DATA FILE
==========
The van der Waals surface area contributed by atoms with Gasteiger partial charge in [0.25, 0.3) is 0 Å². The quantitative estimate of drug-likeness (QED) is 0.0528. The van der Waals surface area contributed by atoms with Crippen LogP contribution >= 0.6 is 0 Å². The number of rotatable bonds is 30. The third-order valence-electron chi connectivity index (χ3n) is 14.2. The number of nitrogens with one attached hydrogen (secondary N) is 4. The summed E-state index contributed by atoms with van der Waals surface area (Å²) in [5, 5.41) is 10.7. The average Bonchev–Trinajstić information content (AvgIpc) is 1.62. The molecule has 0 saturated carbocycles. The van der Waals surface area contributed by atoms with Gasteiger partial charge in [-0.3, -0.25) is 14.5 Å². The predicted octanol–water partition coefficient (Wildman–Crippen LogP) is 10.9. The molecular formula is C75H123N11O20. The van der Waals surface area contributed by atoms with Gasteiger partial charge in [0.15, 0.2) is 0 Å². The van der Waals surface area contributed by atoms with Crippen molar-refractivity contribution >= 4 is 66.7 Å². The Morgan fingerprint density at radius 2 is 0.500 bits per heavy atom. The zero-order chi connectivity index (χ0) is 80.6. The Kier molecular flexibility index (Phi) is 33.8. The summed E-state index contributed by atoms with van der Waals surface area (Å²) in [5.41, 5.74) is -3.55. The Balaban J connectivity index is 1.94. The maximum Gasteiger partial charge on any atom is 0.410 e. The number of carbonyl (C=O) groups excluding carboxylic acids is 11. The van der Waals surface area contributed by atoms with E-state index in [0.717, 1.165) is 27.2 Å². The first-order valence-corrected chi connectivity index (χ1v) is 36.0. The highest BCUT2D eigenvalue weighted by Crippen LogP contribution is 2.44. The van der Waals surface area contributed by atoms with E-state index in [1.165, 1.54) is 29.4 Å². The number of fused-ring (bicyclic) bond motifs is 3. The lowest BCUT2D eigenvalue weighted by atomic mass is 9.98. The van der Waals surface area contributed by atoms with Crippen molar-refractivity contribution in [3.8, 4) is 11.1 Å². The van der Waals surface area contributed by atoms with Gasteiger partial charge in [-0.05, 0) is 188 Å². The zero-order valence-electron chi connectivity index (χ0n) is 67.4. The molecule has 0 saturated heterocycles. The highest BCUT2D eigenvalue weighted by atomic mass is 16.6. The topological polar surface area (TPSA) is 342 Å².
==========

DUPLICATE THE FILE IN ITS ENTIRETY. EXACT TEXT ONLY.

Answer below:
The van der Waals surface area contributed by atoms with Gasteiger partial charge in [0.25, 0.3) is 0 Å². The quantitative estimate of drug-likeness (QED) is 0.0528. The van der Waals surface area contributed by atoms with Crippen LogP contribution >= 0.6 is 0 Å². The number of rotatable bonds is 30. The third-order valence-electron chi connectivity index (χ3n) is 14.2. The number of nitrogens with one attached hydrogen (secondary N) is 4. The summed E-state index contributed by atoms with van der Waals surface area (Å²) in [5, 5.41) is 10.7. The average Bonchev–Trinajstić information content (AvgIpc) is 1.62. The molecule has 0 saturated carbocycles. The van der Waals surface area contributed by atoms with Gasteiger partial charge in [-0.3, -0.25) is 14.5 Å². The predicted octanol–water partition coefficient (Wildman–Crippen LogP) is 10.9. The molecular formula is C75H123N11O20. The van der Waals surface area contributed by atoms with Gasteiger partial charge in [0.15, 0.2) is 0 Å². The van der Waals surface area contributed by atoms with Crippen molar-refractivity contribution >= 4 is 66.7 Å². The Morgan fingerprint density at radius 2 is 0.500 bits per heavy atom. The zero-order chi connectivity index (χ0) is 80.6. The Kier molecular flexibility index (Phi) is 33.8. The summed E-state index contributed by atoms with van der Waals surface area (Å²) in [5.41, 5.74) is -3.55. The Balaban J connectivity index is 1.94. The maximum Gasteiger partial charge on any atom is 0.410 e. The number of carbonyl (C=O) groups excluding carboxylic acids is 11. The van der Waals surface area contributed by atoms with E-state index in [0.717, 1.165) is 27.2 Å². The first-order valence-corrected chi connectivity index (χ1v) is 36.0. The highest BCUT2D eigenvalue weighted by Crippen LogP contribution is 2.44. The van der Waals surface area contributed by atoms with E-state index in [1.165, 1.54) is 29.4 Å². The number of fused-ring (bicyclic) bond motifs is 3. The lowest BCUT2D eigenvalue weighted by atomic mass is 9.98. The van der Waals surface area contributed by atoms with Crippen molar-refractivity contribution in [3.8, 4) is 11.1 Å². The van der Waals surface area contributed by atoms with Gasteiger partial charge in [-0.05, 0) is 188 Å². The zero-order valence-electron chi connectivity index (χ0n) is 67.4. The molecule has 0 saturated heterocycles. The highest BCUT2D eigenvalue weighted by atomic mass is 16.6. The topological polar surface area (TPSA) is 342 Å².